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REVIEW: Demi Lovato Returns to Music Scene Changed, But "Unbroken"

Jenny Chen |
September 22, 2011 | 1:25 p.m. PDT

Associate News Editor

 

Lovato brings a lot of personal issues to light on her latest album. (Creative Commons)
Lovato brings a lot of personal issues to light on her latest album. (Creative Commons)
Teen pop star Demi Lovato released her comeback album on Tuesday, offering up pump-up tracks and a glimpse into her personal life. 

Although the album is slightly disjointed at times, altering between party tracks and emotional ballads, it is apparent that Lovato has changed her sound significantly. 

Fans expecting Lovato's pop-rock, albeit Disney-fied, sounds similar to her second album, "Here We Go Again," might find themselves surprised at this album’s R&B, pop, and electronic influences. 

Still, Lovato's vocals have improved tremendously and she delves into some major personal issues critical to understanding her not only as an artist, but an individual. 

The primary issue with this album is that the first four tracks appear to be on an entirely different album - one that seems unbefitting and unappreciative of Lovato's vocal talents.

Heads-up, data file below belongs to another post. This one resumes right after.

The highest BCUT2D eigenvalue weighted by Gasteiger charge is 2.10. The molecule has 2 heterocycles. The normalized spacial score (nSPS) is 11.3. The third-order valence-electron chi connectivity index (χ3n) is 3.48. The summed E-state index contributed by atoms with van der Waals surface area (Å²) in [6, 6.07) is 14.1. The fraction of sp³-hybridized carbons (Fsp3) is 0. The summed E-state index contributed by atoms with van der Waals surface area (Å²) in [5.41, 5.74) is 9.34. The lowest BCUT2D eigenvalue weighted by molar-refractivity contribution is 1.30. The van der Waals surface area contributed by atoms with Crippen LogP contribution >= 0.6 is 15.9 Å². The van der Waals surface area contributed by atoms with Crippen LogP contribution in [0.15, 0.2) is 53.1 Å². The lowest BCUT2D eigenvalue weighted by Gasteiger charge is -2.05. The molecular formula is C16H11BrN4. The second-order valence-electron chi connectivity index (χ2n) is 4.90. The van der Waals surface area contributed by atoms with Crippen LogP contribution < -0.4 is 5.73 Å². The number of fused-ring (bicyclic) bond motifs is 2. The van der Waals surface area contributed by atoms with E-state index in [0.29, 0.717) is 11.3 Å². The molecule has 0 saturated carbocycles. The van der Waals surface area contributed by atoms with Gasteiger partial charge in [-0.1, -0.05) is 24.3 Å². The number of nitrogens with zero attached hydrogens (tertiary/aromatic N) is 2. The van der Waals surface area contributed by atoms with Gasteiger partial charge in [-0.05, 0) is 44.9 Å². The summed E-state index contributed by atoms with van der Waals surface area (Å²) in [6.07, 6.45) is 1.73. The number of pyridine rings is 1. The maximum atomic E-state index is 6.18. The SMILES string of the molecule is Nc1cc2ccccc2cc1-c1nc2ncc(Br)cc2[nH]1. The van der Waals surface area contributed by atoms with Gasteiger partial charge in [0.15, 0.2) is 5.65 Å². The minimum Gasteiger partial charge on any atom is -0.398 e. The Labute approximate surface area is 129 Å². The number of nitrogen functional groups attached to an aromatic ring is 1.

Arguably the most talented singer-actress Disney has produced, Lovato plays into the mainstream pop hits that the music industry churns out. All of them are relatively catchy, but none highlight Lovato’s voice.

On one hand, these tracks show a Lovato that likes to party and dance; the Timbaland-produced and Missy Elliott-assisted track "All Night Long" is a nice track with a guitar riff and some hip-hop beats that is easily a “night out” track for Lovato’s fans.

"Don't make plans, come on with me we'll stay up all night long, I want you when I want you bad, let's keep the party going all night long," Lovato sings. 

But the songs offer nothing new and lack the kind of spark a dance hit should have. In particular, “Who’s That Boy” featuring Dev features lyrics far too immature for this album, such as “Don’t know who you are, but you look like a star” or “You could say that I’m distracted, but you got me so attracted.”